2. Orthopedic Resident, Thomas Jefferson University Orthopedic Physical Therapy Residency Program Christiana Care Health Services, 3506 Kennett Pike Wilmington, Delaware, USA.
3. PT Educator, University of Delaware Physical Therapy Department Clinic 540 South College Ave, Suite 160, ewark, Delaware, USA.
4. Division of Biostatistics, Department of Pharmacology and Experimental Therapeutics Jefferson (Philadelphia University + Thomas Jefferson University) Jefferson - Center City Campus, 1015 Chestnut Street, Suite 520, Philadelphia, USA.
Background/Purpose: The prevalence of low back pain (LBP) continues to rise and an appreciation for a biopsychosocial approach, which takes in multiple facets of a patient presentation, may significantly impact this increase. To the best our knowledge, there are no studies evaluating the relationship between the STarTBack Screening Tool (SBT) and the access point the patient enters the health system. Our hypothesis is that patients that access care through the medical model will exhibit greater psychosocial risk.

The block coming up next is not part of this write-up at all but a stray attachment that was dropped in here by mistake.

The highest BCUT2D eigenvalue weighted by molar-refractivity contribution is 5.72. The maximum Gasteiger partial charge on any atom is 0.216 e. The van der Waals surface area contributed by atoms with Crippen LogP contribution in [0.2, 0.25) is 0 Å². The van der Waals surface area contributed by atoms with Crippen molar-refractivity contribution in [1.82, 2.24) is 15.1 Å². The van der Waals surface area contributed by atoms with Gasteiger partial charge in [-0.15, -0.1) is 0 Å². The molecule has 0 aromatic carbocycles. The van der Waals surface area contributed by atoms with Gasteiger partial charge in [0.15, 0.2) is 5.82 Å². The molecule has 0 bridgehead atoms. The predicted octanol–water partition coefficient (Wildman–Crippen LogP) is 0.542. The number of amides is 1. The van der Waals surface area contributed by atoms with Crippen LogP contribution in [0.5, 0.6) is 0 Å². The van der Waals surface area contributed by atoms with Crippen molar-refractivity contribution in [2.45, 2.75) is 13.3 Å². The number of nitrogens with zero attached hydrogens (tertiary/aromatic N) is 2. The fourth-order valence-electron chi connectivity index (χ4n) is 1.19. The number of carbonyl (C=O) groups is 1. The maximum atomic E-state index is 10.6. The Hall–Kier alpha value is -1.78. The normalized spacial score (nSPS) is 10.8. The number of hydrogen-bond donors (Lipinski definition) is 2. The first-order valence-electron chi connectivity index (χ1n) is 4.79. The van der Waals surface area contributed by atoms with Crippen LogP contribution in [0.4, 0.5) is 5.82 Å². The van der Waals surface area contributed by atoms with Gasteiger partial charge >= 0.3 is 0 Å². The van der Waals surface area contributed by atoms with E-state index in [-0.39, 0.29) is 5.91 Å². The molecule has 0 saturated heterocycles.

Methods: A retrospective analysis of 1404 cases of LBP utilizing past medical history, demographic information, and SBT data. A linear regression model to identify potential predictors was utilized followed by analyses using cumulative logistic regression model with potential predictors.
Results: Referral source had a positive impact on the SBT score and higher probability of high risk classification. Compared to direct access, accessing care through a primary care physician had an odds ratio of 2.802 and specialist an odds ratio of 3.195.
Conclusion: This study provides evidence to the impact that access may have on the psychosocial status of patients with LBP. The approach taken by the healthcare provider may impact long term pain and functional outcomes and costs.
Keywords: Low Back Pain, Direct Access, Health Systems